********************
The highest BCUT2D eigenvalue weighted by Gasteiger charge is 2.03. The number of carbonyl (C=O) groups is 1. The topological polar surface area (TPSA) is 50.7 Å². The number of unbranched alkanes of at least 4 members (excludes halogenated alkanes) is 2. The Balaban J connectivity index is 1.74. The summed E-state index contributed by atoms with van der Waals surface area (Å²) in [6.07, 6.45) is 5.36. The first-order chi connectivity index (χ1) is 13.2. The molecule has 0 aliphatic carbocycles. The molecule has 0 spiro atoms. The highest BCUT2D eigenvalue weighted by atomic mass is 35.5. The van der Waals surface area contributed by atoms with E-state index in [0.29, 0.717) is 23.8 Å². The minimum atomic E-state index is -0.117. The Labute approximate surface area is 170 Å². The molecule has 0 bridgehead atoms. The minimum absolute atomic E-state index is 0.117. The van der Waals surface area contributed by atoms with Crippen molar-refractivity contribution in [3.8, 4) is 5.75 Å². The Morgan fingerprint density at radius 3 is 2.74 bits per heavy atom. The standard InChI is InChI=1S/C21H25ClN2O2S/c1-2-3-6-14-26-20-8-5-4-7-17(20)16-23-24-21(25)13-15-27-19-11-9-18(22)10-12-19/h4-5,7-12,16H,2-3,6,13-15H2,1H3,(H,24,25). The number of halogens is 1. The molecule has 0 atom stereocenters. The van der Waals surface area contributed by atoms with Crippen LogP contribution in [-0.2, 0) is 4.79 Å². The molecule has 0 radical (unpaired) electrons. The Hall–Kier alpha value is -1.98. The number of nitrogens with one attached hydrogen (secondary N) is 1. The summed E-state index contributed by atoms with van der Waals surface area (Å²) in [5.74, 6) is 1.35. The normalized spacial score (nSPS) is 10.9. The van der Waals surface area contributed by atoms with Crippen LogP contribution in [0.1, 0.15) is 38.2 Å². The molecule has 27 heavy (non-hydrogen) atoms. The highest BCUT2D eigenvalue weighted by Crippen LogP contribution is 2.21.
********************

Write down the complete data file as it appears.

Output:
The highest BCUT2D eigenvalue weighted by Gasteiger charge is 2.03. The number of carbonyl (C=O) groups is 1. The topological polar surface area (TPSA) is 50.7 Å². The number of unbranched alkanes of at least 4 members (excludes halogenated alkanes) is 2. The Balaban J connectivity index is 1.74. The summed E-state index contributed by atoms with van der Waals surface area (Å²) in [6.07, 6.45) is 5.36. The first-order chi connectivity index (χ1) is 13.2. The molecule has 0 aliphatic carbocycles. The molecule has 0 spiro atoms. The highest BCUT2D eigenvalue weighted by atomic mass is 35.5. The van der Waals surface area contributed by atoms with E-state index in [0.29, 0.717) is 23.8 Å². The minimum atomic E-state index is -0.117. The Labute approximate surface area is 170 Å². The molecule has 0 bridgehead atoms. The minimum absolute atomic E-state index is 0.117. The van der Waals surface area contributed by atoms with Crippen molar-refractivity contribution in [3.8, 4) is 5.75 Å². The Morgan fingerprint density at radius 3 is 2.74 bits per heavy atom. The standard InChI is InChI=1S/C21H25ClN2O2S/c1-2-3-6-14-26-20-8-5-4-7-17(20)16-23-24-21(25)13-15-27-19-11-9-18(22)10-12-19/h4-5,7-12,16H,2-3,6,13-15H2,1H3,(H,24,25). The number of halogens is 1. The molecule has 0 atom stereocenters. The van der Waals surface area contributed by atoms with Crippen LogP contribution in [-0.2, 0) is 4.79 Å². The molecule has 0 radical (unpaired) electrons. The Hall–Kier alpha value is -1.98. The number of nitrogens with one attached hydrogen (secondary N) is 1. The summed E-state index contributed by atoms with van der Waals surface area (Å²) in [5.74, 6) is 1.35. The normalized spacial score (nSPS) is 10.9. The van der Waals surface area contributed by atoms with Crippen LogP contribution in [0.1, 0.15) is 38.2 Å². The molecule has 27 heavy (non-hydrogen) atoms. The highest BCUT2D eigenvalue weighted by Crippen LogP contribution is 2.21.